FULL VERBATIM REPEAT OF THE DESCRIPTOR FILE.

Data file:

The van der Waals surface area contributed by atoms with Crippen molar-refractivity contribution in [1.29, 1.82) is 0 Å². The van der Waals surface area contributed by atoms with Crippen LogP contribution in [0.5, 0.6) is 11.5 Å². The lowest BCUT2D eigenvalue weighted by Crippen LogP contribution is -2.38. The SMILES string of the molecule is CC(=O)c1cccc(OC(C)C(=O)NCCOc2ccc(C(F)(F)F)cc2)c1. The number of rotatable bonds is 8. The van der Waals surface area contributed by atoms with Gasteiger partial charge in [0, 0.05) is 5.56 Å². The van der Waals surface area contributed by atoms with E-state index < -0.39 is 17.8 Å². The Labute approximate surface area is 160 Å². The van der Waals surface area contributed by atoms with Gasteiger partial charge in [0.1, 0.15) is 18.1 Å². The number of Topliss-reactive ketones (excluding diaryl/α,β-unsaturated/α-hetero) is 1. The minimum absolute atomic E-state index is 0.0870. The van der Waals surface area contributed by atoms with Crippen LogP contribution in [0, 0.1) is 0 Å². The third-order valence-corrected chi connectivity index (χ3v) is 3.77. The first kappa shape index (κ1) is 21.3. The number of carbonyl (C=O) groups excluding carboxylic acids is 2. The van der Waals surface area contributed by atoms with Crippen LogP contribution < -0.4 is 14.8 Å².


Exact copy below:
The van der Waals surface area contributed by atoms with Crippen molar-refractivity contribution in [1.29, 1.82) is 0 Å². The van der Waals surface area contributed by atoms with Crippen LogP contribution in [0.5, 0.6) is 11.5 Å². The lowest BCUT2D eigenvalue weighted by Crippen LogP contribution is -2.38. The SMILES string of the molecule is CC(=O)c1cccc(OC(C)C(=O)NCCOc2ccc(C(F)(F)F)cc2)c1. The number of rotatable bonds is 8. The van der Waals surface area contributed by atoms with Gasteiger partial charge in [0, 0.05) is 5.56 Å². The van der Waals surface area contributed by atoms with E-state index < -0.39 is 17.8 Å². The Labute approximate surface area is 160 Å². The van der Waals surface area contributed by atoms with Gasteiger partial charge in [0.1, 0.15) is 18.1 Å². The number of Topliss-reactive ketones (excluding diaryl/α,β-unsaturated/α-hetero) is 1. The minimum absolute atomic E-state index is 0.0870. The van der Waals surface area contributed by atoms with Crippen LogP contribution in [0, 0.1) is 0 Å². The third-order valence-corrected chi connectivity index (χ3v) is 3.77. The first kappa shape index (κ1) is 21.3. The number of carbonyl (C=O) groups excluding carboxylic acids is 2. The van der Waals surface area contributed by atoms with Crippen LogP contribution < -0.4 is 14.8 Å².